Tuesday, October 13, 2015

Scythe, by Jamey Stegmaier

A masterstroke in game design
I've struggled for more than a week to write this review. I'm still struggling. Usually when I enjoy a game enough to want to review it the words flow from my fingertips, pointed and descriptive. Scythe is so good as to almost defy description.

Let me explain. Scythe is a 4x game (kind of, more on that later) about gaining wealth in an alternate-universe, post-Great War Eastern Europe shattered by previous events. Players take on the role of faction leaders, competing to earn wealth, popularity, and a mandate to lead in this world. It's a hex-based area control and resource management game that makes use of restricted action selection and the threat of combat to maintain a constant pressure for you to be efficient, careful, and vigilant.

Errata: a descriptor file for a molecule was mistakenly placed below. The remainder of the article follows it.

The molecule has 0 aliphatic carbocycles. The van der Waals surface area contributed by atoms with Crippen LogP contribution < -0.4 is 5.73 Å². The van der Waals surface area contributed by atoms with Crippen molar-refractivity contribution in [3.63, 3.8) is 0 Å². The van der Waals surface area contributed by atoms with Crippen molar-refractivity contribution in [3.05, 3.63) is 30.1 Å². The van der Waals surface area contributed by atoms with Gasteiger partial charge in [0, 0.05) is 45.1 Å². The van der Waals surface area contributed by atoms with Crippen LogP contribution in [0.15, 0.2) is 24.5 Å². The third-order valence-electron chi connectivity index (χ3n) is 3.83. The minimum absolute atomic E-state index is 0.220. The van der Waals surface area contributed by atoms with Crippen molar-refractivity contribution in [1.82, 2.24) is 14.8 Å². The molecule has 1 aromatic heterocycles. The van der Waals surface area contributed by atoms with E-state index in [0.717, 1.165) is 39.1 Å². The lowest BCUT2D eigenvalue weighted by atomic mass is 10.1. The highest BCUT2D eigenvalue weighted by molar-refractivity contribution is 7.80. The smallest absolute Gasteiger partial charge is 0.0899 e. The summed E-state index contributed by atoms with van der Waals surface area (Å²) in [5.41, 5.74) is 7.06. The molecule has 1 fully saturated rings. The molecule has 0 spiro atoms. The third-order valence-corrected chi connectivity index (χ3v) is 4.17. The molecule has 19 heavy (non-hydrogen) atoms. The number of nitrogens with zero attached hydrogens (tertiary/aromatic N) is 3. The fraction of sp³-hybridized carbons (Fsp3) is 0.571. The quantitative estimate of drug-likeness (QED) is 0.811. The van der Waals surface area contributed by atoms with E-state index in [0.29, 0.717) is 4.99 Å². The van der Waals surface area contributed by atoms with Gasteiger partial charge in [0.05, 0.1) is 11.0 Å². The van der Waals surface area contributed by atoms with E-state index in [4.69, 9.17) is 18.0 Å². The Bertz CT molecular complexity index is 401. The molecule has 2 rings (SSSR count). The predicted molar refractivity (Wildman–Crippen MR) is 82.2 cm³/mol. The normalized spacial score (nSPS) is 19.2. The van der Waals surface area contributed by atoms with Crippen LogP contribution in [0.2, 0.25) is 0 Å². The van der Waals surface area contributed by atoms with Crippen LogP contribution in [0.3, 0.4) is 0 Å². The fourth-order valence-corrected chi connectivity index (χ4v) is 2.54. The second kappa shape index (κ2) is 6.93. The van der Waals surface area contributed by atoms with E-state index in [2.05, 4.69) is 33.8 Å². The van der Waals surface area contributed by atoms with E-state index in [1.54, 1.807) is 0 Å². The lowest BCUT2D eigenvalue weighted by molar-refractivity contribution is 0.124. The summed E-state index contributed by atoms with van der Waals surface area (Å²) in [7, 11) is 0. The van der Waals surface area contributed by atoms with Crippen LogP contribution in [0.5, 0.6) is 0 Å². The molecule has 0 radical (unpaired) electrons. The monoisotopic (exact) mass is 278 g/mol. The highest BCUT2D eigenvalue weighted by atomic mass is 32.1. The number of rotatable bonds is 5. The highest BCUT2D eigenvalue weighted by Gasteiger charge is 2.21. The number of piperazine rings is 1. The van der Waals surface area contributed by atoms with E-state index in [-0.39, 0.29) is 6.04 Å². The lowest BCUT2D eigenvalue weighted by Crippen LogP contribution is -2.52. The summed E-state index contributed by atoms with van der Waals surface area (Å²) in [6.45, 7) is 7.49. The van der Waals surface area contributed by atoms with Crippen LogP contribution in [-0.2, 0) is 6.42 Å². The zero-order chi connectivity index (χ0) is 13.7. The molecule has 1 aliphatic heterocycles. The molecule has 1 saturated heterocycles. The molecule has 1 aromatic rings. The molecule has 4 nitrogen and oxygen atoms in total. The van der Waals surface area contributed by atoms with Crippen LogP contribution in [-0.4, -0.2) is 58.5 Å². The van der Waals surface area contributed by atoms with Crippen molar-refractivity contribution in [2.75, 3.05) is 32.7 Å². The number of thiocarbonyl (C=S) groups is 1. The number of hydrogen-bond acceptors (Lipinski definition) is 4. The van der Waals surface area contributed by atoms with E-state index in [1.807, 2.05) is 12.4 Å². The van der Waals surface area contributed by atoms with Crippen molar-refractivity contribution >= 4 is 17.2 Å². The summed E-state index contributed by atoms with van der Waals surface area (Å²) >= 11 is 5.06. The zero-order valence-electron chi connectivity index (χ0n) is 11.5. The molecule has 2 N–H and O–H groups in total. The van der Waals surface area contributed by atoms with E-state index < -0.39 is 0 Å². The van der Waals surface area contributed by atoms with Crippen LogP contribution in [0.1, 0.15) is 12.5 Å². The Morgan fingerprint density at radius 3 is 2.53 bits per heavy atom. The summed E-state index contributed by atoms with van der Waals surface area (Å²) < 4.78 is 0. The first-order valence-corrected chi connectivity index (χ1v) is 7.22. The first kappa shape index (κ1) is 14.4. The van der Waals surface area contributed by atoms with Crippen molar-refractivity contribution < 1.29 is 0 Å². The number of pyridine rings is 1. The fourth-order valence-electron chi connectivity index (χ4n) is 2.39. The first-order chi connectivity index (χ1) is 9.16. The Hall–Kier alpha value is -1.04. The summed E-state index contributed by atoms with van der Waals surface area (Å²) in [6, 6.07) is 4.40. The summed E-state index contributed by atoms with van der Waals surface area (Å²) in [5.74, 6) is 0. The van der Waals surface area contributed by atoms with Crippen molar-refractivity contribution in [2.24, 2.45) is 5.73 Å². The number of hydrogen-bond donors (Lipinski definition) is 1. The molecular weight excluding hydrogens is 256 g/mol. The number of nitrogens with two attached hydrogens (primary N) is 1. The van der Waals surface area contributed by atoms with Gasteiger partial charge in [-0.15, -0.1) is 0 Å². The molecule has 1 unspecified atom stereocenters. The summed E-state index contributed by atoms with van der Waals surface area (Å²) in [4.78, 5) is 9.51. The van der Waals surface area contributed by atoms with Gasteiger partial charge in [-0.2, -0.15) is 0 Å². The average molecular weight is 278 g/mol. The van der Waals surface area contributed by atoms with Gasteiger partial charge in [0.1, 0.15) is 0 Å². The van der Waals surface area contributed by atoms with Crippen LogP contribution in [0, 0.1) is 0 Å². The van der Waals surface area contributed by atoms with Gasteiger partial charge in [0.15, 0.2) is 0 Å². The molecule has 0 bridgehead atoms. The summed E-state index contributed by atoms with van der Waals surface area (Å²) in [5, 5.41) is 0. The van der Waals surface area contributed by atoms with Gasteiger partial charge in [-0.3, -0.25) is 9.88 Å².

That's an accurate description of Scythe that places it somewhere between Kemet, Memoir '44, and Agricola, games I like, love, and detest (respectfully), and yet the sum of its parts provide something unique in my experience. Scythe feels a little like puzzle-solving, provides a little of the quasi-negotiation you get from a good game of Kemet, and a lot of the pressure to keep up that you feel in Terra Mystica.

See what I mean? In describing it, I've referenced four of the most popular games in our hobby without scratching the surface of what Scythe really is. That's the mark of something new - even in my most ambitious comparisons, I can only approximate its qualities. Read on, and I'll convince you to play it as quickly as you can.

(Full disclosure: I was provided a review copy of Scythe by Jamey Stegmaier, owner of Stonemaier Games. Scythe is live on Kickstarter now.)